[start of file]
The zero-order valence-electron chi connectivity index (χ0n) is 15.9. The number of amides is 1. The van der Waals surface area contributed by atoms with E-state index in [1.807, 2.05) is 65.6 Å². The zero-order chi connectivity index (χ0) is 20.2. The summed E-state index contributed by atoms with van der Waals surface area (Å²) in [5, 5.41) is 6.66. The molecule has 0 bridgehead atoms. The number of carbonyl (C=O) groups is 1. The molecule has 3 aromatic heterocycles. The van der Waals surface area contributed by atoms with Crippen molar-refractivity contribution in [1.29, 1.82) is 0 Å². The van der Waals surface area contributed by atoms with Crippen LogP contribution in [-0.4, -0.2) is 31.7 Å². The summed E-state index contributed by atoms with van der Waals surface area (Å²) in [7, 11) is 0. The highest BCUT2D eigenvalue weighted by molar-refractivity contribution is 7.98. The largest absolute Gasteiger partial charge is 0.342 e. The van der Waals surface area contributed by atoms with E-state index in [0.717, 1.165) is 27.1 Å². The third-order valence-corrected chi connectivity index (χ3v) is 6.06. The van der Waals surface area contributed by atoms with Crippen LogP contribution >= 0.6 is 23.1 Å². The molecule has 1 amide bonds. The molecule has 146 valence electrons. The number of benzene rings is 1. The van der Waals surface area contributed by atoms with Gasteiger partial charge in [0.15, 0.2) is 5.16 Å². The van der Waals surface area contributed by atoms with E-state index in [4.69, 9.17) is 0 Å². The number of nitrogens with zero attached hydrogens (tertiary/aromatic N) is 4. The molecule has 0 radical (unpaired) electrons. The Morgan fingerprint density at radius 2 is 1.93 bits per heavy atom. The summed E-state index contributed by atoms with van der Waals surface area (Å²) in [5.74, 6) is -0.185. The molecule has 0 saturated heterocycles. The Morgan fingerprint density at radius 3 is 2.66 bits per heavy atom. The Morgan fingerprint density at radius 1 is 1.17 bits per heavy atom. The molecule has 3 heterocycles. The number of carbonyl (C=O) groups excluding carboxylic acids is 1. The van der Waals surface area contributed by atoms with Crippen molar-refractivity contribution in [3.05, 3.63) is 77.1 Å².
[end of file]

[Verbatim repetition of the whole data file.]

The zero-order valence-electron chi connectivity index (χ0n) is 15.9. The number of amides is 1. The van der Waals surface area contributed by atoms with E-state index in [1.807, 2.05) is 65.6 Å². The zero-order chi connectivity index (χ0) is 20.2. The summed E-state index contributed by atoms with van der Waals surface area (Å²) in [5, 5.41) is 6.66. The molecule has 0 bridgehead atoms. The number of carbonyl (C=O) groups is 1. The molecule has 3 aromatic heterocycles. The van der Waals surface area contributed by atoms with Crippen molar-refractivity contribution in [1.29, 1.82) is 0 Å². The van der Waals surface area contributed by atoms with Crippen LogP contribution in [-0.4, -0.2) is 31.7 Å². The summed E-state index contributed by atoms with van der Waals surface area (Å²) in [7, 11) is 0. The highest BCUT2D eigenvalue weighted by molar-refractivity contribution is 7.98. The largest absolute Gasteiger partial charge is 0.342 e. The van der Waals surface area contributed by atoms with E-state index in [0.717, 1.165) is 27.1 Å². The third-order valence-corrected chi connectivity index (χ3v) is 6.06. The van der Waals surface area contributed by atoms with Crippen LogP contribution >= 0.6 is 23.1 Å². The molecule has 1 amide bonds. The molecule has 146 valence electrons. The number of benzene rings is 1. The van der Waals surface area contributed by atoms with Gasteiger partial charge in [0.15, 0.2) is 5.16 Å². The van der Waals surface area contributed by atoms with E-state index in [4.69, 9.17) is 0 Å². The number of nitrogens with zero attached hydrogens (tertiary/aromatic N) is 4. The molecule has 0 radical (unpaired) electrons. The Morgan fingerprint density at radius 2 is 1.93 bits per heavy atom. The summed E-state index contributed by atoms with van der Waals surface area (Å²) in [5.74, 6) is -0.185. The molecule has 0 saturated heterocycles. The Morgan fingerprint density at radius 3 is 2.66 bits per heavy atom. The Morgan fingerprint density at radius 1 is 1.17 bits per heavy atom. The molecule has 3 heterocycles. The number of carbonyl (C=O) groups excluding carboxylic acids is 1. The van der Waals surface area contributed by atoms with Crippen molar-refractivity contribution in [3.05, 3.63) is 77.1 Å².